It sometimes seems as if AA batteries breed when left alone in dark drawers around the house. As children rip them out of toys as they run out of juice the dead ones without charge get mixed up with the new ones. And somehow a working battery tester or multi-meter is never to hand to test them (and may even have had its batteries purloined for use in something else).
One rumoured and simple test to determine a flat battery from a good one is the dead battery bounce – drop them on the floor, and the flat ones bounce. This has been met with a certain degree of scepticism, with many claiming the technique has no scientific basis at all. However, the matter has now been settled with the results of a peer-reviewed study from researchers at Princeton University published in the Journal of Materials Chemistry.
The dead battery bounce
What the study shows is that the more the battery discharges, the greater its bounce – as measured by dropping batteries down plexiglass tubes and recording the height of the bounce. This correlation levels off when half the power has been used. As well as putting doubts over the usefulness of the technique to rest, the authors have also figured out just why the batteries’ properties and tendency to bounce changes as its power is depleted.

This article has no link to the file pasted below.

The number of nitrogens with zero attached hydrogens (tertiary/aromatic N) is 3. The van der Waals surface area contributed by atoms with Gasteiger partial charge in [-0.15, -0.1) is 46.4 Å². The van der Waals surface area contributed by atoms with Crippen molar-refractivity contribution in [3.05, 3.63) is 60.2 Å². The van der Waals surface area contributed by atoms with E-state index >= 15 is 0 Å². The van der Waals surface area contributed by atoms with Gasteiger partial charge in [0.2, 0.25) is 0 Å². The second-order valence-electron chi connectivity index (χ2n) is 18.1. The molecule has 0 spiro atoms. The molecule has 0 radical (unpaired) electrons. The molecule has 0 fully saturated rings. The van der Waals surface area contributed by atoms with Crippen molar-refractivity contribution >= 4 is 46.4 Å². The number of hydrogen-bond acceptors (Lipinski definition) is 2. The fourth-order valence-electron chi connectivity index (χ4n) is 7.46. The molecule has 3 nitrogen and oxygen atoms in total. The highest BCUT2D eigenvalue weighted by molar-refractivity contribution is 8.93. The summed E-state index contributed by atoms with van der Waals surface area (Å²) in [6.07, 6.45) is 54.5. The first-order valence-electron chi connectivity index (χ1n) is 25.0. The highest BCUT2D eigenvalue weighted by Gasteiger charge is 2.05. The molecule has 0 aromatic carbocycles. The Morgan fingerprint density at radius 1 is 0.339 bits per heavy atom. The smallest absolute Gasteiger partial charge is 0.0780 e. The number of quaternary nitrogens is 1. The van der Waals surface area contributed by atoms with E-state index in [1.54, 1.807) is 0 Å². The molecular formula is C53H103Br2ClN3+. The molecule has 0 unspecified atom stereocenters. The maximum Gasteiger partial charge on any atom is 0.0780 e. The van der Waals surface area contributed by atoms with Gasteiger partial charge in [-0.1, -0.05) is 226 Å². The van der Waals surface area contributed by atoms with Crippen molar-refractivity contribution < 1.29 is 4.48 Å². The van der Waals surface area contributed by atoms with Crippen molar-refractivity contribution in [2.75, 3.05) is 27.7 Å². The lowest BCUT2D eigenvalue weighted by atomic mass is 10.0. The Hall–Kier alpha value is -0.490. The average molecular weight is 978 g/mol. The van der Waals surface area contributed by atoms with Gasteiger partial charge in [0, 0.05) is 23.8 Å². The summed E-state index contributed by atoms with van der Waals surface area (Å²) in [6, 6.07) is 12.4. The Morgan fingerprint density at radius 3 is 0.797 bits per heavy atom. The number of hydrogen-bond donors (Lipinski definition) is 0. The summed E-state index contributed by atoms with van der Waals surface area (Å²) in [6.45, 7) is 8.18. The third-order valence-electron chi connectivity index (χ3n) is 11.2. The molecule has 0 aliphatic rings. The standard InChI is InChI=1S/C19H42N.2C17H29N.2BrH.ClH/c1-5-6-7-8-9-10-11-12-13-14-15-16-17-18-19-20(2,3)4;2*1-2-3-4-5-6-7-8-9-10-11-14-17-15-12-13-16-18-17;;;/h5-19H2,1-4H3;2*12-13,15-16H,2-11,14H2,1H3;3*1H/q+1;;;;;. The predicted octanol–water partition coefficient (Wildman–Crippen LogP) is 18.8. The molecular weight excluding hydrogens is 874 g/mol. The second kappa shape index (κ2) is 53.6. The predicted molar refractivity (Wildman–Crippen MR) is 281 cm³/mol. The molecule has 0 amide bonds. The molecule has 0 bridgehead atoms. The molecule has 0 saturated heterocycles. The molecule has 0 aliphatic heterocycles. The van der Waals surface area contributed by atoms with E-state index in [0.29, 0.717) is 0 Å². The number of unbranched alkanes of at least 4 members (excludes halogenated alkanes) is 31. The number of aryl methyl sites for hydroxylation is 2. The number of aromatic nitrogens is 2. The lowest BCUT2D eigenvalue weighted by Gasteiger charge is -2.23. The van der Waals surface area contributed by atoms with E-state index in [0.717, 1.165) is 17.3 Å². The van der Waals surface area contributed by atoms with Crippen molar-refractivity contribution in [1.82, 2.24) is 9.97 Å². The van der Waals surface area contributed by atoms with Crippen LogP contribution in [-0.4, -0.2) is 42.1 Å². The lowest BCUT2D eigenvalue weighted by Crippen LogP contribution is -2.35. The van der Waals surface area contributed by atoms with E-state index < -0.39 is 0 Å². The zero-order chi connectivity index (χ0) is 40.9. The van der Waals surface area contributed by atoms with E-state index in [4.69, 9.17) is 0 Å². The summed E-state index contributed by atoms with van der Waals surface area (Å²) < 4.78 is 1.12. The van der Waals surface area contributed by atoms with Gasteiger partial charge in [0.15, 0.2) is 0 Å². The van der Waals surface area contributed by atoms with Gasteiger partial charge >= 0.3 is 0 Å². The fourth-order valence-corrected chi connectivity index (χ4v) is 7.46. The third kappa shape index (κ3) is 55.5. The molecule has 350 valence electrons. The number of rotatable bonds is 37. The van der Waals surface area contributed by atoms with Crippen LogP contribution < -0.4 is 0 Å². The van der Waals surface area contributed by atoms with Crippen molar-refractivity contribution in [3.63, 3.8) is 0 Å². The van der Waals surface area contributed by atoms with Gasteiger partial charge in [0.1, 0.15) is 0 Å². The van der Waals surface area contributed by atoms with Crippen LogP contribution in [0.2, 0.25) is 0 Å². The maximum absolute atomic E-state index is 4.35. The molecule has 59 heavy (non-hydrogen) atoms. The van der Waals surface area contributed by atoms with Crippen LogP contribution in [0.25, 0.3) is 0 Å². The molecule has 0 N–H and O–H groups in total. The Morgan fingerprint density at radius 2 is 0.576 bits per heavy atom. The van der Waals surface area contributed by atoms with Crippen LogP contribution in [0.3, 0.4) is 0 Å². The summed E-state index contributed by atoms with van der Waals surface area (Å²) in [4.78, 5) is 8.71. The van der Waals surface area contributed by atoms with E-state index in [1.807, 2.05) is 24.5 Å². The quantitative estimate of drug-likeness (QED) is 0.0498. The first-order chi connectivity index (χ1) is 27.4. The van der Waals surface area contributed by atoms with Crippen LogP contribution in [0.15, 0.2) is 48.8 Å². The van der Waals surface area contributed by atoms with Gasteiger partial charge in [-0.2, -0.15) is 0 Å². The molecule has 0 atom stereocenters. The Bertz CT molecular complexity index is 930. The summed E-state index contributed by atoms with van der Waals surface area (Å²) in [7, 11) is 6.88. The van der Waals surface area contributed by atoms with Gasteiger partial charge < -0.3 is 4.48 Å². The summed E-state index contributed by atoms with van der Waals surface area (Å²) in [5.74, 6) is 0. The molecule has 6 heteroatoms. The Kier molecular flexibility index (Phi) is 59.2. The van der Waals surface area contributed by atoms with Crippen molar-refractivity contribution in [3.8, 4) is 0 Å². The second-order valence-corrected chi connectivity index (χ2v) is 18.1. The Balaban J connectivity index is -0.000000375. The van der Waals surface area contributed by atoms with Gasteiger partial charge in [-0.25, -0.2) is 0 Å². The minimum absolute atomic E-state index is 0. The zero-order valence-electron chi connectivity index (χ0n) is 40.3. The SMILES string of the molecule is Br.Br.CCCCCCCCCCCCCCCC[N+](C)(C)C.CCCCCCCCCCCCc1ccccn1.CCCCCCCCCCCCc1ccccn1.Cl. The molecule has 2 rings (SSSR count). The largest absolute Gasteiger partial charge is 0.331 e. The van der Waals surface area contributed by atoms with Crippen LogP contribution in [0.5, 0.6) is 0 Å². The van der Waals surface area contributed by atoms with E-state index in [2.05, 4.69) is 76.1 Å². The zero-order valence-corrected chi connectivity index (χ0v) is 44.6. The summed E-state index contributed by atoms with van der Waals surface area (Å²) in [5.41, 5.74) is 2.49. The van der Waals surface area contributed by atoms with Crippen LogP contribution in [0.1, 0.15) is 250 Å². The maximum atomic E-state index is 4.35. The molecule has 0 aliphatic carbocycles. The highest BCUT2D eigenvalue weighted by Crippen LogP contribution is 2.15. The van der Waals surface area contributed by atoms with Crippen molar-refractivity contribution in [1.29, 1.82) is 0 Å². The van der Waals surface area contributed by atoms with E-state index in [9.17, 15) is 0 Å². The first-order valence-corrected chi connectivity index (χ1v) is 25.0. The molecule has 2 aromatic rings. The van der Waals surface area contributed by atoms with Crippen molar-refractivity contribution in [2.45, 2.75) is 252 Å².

Most disposable batteries consist of two chambers. One is the positively charged cathode, which contains manganese dioxide. The other is the negatively charged anode, which contains zinc in the form of a gel, and some potassium hydroxide – the alkali that gives standard, non-rechargeable alkaline batteries their name.
When the two ends of a battery are connected, the zinc reacts with the hydroxide in the anode which frees electrons to flow to the manganese dioxide at the cathode, generating electricity. During this process the various chemicals react to form zinc oxide and another form of manganese oxide. When all the zinc has reacted, there is no more to create a flow of electrons, and so the battery goes flat.
The Princeton University team then dissected batteries with various degrees of discharge and examined their contents under a scanning electron microscope. They discovered that in the process of discharging, there also a physical as well as chemical change in the nature of the battery.
The zinc oxide forms around the zinc particles embedded in the gel, slowly turning the gel to a ceramic. While the material starts as tightly packed particles, the oxidisation process forms tiny bridges between them, producing a material a bit like a network of linked springs, which gives it bounce. Anyone who has ever dropped a jelly on the floor will know that gels don’t bounce – but the ceramic mold it’s formed in might.
However, “maximum bounce” is reached when the battery is down to about half its charge, at which point the amount of bounce levels off despite the fact that more zinc oxide is still forming. So the bounce technique can reveal that a battery is not fresh, but it is not an indicator that it’s entirely flat. Still, it’s an easy and instant way of checking the profusion of batteries filling our drawers – no multimeter required.
Mark Lorch does not work for, consult to, own shares in or receive funding from any company or organisation that would benefit from this article, and has no relevant affiliations.
Authors: The Conversation